“I can’t express my appreciation enough,” Shaw told The Denver Post by phone Monday evening. “It’s been a grind to say the least, but I’m just very appreciative of the opportunity to lead this team. … It’s been years, 11-12 interviews I’ve gone through. And I’ve felt I’ve been prepared by the best of the best. You know, everything that’s worth something, a lot of times you have to wait for it. I feel like I’ve waited and paid my dues.

“I feel honored and privileged that (Nuggets executives) Josh (Kroenke) and Tim (Connelly) have put faith in me that I’m the guy they want to grow with going forward.”

Shaw, 47, spent the past two seasons as the associate head coach under Frank Vogel with the Pacers. He spent six season as an assistant to Phil Jackson with the Los Angeles Lakers. Jackson discussed Shaw on Episode 122 of the Hang Time Podcast last week and suggested that it was only a matter of time before Shaw found the right spot.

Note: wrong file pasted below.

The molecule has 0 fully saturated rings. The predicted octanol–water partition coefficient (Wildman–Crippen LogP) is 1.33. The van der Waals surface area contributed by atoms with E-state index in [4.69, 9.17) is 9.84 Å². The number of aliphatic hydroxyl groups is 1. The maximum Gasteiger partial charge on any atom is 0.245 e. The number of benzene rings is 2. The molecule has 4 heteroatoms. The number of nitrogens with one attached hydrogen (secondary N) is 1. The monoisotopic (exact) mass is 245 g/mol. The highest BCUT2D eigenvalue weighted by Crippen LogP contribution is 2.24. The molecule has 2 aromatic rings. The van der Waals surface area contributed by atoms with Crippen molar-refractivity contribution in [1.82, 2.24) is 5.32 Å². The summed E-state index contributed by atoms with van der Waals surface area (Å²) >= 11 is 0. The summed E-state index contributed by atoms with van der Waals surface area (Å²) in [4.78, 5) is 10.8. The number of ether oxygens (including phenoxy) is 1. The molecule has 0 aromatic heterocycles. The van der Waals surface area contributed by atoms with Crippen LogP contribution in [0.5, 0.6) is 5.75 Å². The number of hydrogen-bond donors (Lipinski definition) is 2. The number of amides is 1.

Shaw takes over a Nuggets team that won 57 games and was 38-3 at home last season and boasted not only Karl as coach of the Year, but Masai Ujiri as the league’s Executive of the Year. Ujiri left for the Toronto Raptors after the Nuggets’ were eliminated in the first round of the playoffs by the Golden State Warriors. Karl was fired earlier this month.

Perhaps most interesting with Shaw’s hiring is what sort of system he will employ with a roster built for an up-tempo attack and his background with the triangle that the Lakers used to win five titles under Jackson. He made it clear to The Post that whatever system he runs will be all his own: